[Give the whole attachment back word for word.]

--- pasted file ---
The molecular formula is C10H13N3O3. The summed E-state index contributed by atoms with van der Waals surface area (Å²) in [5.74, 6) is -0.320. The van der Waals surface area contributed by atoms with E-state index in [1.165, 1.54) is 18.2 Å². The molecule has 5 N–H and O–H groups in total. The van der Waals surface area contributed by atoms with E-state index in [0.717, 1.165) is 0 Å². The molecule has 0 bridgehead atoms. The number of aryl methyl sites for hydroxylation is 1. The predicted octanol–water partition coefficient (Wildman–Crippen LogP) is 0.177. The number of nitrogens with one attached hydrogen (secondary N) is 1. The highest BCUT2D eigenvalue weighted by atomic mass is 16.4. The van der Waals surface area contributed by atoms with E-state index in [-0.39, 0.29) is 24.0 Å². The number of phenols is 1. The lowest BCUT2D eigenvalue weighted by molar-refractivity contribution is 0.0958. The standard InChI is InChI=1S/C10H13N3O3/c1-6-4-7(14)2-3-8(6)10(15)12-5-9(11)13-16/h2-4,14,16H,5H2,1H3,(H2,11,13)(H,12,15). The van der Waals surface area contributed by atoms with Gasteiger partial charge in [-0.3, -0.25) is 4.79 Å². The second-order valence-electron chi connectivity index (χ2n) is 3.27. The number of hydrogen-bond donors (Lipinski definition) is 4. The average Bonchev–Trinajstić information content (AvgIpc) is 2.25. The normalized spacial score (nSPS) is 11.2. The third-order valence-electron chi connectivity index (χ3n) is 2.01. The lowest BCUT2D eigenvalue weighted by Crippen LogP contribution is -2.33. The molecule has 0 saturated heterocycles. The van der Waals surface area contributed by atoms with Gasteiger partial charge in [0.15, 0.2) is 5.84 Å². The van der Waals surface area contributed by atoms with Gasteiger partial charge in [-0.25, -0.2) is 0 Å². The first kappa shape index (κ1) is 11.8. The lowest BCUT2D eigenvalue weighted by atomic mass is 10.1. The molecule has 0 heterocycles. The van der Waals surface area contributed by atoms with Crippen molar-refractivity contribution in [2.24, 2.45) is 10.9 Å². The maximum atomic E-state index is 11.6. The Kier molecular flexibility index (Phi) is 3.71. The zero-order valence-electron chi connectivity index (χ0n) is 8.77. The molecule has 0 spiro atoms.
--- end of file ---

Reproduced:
The molecular formula is C10H13N3O3. The summed E-state index contributed by atoms with van der Waals surface area (Å²) in [5.74, 6) is -0.320. The van der Waals surface area contributed by atoms with E-state index in [1.165, 1.54) is 18.2 Å². The molecule has 5 N–H and O–H groups in total. The van der Waals surface area contributed by atoms with E-state index in [0.717, 1.165) is 0 Å². The molecule has 0 bridgehead atoms. The number of aryl methyl sites for hydroxylation is 1. The predicted octanol–water partition coefficient (Wildman–Crippen LogP) is 0.177. The number of nitrogens with one attached hydrogen (secondary N) is 1. The highest BCUT2D eigenvalue weighted by atomic mass is 16.4. The van der Waals surface area contributed by atoms with E-state index in [-0.39, 0.29) is 24.0 Å². The number of phenols is 1. The lowest BCUT2D eigenvalue weighted by molar-refractivity contribution is 0.0958. The standard InChI is InChI=1S/C10H13N3O3/c1-6-4-7(14)2-3-8(6)10(15)12-5-9(11)13-16/h2-4,14,16H,5H2,1H3,(H2,11,13)(H,12,15). The van der Waals surface area contributed by atoms with Gasteiger partial charge in [-0.3, -0.25) is 4.79 Å². The second-order valence-electron chi connectivity index (χ2n) is 3.27. The number of hydrogen-bond donors (Lipinski definition) is 4. The average Bonchev–Trinajstić information content (AvgIpc) is 2.25. The normalized spacial score (nSPS) is 11.2. The third-order valence-electron chi connectivity index (χ3n) is 2.01. The lowest BCUT2D eigenvalue weighted by Crippen LogP contribution is -2.33. The molecule has 0 saturated heterocycles. The van der Waals surface area contributed by atoms with Gasteiger partial charge in [0.15, 0.2) is 5.84 Å². The van der Waals surface area contributed by atoms with Gasteiger partial charge in [-0.25, -0.2) is 0 Å². The first kappa shape index (κ1) is 11.8. The lowest BCUT2D eigenvalue weighted by atomic mass is 10.1. The molecule has 0 heterocycles. The van der Waals surface area contributed by atoms with Crippen molar-refractivity contribution in [2.24, 2.45) is 10.9 Å². The maximum atomic E-state index is 11.6. The Kier molecular flexibility index (Phi) is 3.71. The zero-order valence-electron chi connectivity index (χ0n) is 8.77. The molecule has 0 spiro atoms.